Concerted and coordinated multi-faith, multi-sector, and cross-gender action is needed. Governments, international agencies, women’s and human rights organizations must establish mechanisms to ensure the security and safety of Iraq’s minority women. Stakeholders must develop a comprehensive strategy with a clearly identified end state that includes the interests of all Iraqi people, with particular emphasis on the needs of women who will serve as the architects of Iraq’s cultural and religious future.

This strategic course can no longer depend on the siloed work of government engagement, nor rest within grassroots efforts. A secure and stable Iraqi future will require an approach where all stakeholders—government and grassroots, inside and outside Iraq—come together in a safe space to discuss the means to the ends they seek. And if government is unable or unwilling to initiate the creation of this safe space, civil society must be prepared to take the lead.

Though leadership is requisite for Iraq’s future stability, it cannot rest within the existing patriarchal power structures alone. Lasting stability will be incumbent upon the leadership of women, and it will require resources and trainings such that Iraqi women are equipped to serve as leaders within and outside their homes, neighborhoods, and religious communities.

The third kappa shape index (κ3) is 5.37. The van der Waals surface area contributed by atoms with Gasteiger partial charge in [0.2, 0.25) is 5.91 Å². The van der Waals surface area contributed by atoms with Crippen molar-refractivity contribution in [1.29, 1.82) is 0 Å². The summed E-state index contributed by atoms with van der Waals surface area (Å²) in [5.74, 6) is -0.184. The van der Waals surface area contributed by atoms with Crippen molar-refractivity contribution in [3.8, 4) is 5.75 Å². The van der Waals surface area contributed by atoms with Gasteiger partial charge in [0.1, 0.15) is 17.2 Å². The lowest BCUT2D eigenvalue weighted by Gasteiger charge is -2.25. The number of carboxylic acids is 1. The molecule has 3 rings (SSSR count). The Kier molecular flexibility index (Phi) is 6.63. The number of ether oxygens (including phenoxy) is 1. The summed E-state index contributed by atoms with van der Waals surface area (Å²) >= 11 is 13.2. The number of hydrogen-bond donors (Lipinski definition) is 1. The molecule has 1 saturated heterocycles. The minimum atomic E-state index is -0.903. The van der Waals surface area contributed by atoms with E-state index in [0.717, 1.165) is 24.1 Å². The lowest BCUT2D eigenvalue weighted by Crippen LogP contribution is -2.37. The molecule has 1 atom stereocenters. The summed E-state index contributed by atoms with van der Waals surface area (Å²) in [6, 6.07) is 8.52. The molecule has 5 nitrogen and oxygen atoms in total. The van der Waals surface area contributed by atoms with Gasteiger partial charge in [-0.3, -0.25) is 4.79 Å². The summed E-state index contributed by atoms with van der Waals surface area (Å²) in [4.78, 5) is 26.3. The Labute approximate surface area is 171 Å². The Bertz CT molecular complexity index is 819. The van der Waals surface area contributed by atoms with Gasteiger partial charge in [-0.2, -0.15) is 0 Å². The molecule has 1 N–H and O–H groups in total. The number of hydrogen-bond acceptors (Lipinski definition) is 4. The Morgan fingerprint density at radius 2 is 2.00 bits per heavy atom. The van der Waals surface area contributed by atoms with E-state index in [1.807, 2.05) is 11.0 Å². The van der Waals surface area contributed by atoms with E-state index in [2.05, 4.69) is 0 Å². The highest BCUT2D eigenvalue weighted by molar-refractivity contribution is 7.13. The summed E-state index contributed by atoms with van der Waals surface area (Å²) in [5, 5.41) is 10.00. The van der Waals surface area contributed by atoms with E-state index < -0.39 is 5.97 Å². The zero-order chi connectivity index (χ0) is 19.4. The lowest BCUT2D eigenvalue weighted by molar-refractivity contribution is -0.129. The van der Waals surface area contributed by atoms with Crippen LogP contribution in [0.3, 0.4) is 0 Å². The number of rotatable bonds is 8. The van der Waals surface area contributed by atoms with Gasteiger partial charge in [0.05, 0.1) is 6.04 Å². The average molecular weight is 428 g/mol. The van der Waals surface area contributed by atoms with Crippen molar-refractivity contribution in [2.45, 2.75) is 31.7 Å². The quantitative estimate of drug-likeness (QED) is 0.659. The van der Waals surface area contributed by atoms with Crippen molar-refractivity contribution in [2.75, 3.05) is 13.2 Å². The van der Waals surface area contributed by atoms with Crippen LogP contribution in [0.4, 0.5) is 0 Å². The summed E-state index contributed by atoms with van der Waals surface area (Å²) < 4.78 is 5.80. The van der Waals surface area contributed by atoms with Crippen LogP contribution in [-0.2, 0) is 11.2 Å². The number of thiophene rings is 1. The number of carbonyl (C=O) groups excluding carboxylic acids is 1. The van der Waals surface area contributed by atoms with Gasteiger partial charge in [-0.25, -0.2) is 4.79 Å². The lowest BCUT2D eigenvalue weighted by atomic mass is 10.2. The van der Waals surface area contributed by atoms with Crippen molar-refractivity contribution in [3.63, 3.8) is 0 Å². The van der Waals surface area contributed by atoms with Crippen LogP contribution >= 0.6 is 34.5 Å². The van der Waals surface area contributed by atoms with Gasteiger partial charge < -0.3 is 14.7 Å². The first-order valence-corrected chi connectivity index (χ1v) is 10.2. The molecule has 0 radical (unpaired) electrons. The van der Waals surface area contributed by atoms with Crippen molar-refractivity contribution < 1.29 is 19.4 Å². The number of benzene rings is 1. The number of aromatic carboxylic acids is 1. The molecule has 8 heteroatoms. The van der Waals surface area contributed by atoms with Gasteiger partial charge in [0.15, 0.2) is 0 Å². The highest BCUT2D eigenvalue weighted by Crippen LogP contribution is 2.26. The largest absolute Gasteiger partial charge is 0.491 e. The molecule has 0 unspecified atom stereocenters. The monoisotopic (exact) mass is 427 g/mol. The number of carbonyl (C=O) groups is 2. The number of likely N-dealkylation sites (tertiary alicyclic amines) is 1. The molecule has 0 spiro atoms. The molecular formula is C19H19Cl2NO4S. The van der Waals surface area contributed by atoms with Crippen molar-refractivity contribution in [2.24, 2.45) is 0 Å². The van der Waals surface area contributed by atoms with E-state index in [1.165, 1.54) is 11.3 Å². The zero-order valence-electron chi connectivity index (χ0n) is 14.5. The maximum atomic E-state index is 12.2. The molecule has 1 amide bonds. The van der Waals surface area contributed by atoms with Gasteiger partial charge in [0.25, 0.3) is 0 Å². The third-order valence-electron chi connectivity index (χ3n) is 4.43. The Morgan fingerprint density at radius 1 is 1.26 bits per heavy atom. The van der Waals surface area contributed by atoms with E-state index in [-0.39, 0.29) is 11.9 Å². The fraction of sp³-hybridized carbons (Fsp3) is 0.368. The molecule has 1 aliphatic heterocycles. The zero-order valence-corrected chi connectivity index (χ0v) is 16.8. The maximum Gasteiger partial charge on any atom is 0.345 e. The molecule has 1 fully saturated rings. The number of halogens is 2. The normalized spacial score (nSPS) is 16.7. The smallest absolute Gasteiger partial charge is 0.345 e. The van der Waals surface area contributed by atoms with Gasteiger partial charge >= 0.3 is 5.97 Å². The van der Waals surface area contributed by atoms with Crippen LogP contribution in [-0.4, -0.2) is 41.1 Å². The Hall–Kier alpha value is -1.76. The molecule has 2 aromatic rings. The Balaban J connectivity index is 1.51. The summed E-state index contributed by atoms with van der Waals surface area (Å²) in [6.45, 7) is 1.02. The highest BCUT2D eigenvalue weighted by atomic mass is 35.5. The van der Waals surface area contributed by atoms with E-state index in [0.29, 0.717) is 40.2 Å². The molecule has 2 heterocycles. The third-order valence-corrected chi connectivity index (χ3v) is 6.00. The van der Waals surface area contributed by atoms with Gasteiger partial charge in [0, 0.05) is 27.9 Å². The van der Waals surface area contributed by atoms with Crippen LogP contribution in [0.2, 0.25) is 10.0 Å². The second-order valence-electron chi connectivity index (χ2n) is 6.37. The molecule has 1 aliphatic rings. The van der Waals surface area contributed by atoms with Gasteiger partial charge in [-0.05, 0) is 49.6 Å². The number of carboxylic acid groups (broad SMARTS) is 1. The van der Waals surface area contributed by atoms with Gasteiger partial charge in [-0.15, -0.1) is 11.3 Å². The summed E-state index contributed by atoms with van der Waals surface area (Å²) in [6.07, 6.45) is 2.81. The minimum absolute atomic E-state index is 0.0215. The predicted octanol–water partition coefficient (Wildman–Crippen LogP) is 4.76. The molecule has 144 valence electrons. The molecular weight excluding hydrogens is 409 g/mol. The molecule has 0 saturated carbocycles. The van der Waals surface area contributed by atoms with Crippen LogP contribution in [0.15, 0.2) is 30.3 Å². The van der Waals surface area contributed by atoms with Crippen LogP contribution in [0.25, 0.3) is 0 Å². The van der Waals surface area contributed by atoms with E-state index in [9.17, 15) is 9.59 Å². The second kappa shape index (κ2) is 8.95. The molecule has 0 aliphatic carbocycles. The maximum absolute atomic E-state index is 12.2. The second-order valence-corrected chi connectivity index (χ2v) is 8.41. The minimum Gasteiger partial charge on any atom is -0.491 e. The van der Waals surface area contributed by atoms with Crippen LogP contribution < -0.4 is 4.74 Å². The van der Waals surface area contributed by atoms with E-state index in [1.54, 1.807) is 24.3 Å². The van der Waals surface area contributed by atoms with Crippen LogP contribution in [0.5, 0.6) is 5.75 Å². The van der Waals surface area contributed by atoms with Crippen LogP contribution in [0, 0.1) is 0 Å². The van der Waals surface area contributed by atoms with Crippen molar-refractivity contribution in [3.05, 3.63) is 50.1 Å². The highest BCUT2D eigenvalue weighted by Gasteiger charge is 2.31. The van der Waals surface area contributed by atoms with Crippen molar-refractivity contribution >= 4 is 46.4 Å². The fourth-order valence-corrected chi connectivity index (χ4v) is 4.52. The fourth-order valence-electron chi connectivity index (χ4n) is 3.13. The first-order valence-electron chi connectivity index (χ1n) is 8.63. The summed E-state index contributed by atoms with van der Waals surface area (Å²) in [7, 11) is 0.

However, the religious aspect of Iraqi women’s identities cannot be overlooked. The future resiliency of the Iraqi people and the Iraqi state will depend on the strength of women across the faith dimension and must be a part of policymakers’ prescriptions for stopping violence. Iraq’s religious women have born the greatest weight of the conflict and must be provided platforms for leadership within religious contexts such that their voices resonate more deeply across Iraq’s badly divided society.

The spotlight today is on Iraq, but policymakers need to initiate a broader, global conversation on the issues of religion, conflict, and women’s rights. The plight of Christian and Yazidi women in Iraq is a glaring example of the issues that religious minority women face around the world. This global phenomenon necessitates a renewed global dialogue—one that recognizes the role of religion in the rights and security of women. Therein, policymakers can truly make a difference, ensuring that dialogue is not an end in itself, but an immediate prelude to action.

 

- Christy Vines is Executive Director of the Center for Women, Faith & Leadership and the Global Center of Excellence on Religion & Gender at the Institute for Global Engagement in Washington, DC.



[1] The Clarion Project. "ISIS Issues Orders in Mosul: Give Over Girls for 'Sex Jihad'". 2014-06-29. Retrieved 2014-09-02

 



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Capital Commentary is a weekly current-affairs publication of the Center for Public Justice. Published since 1996, it is written to encourage the pursuit of justice. Commentaries do not necessarily represent an official position of the Center for Public Justice but are intended to help advance discussion. Articles, with attribution, may be republished according to our publishing guidelines.”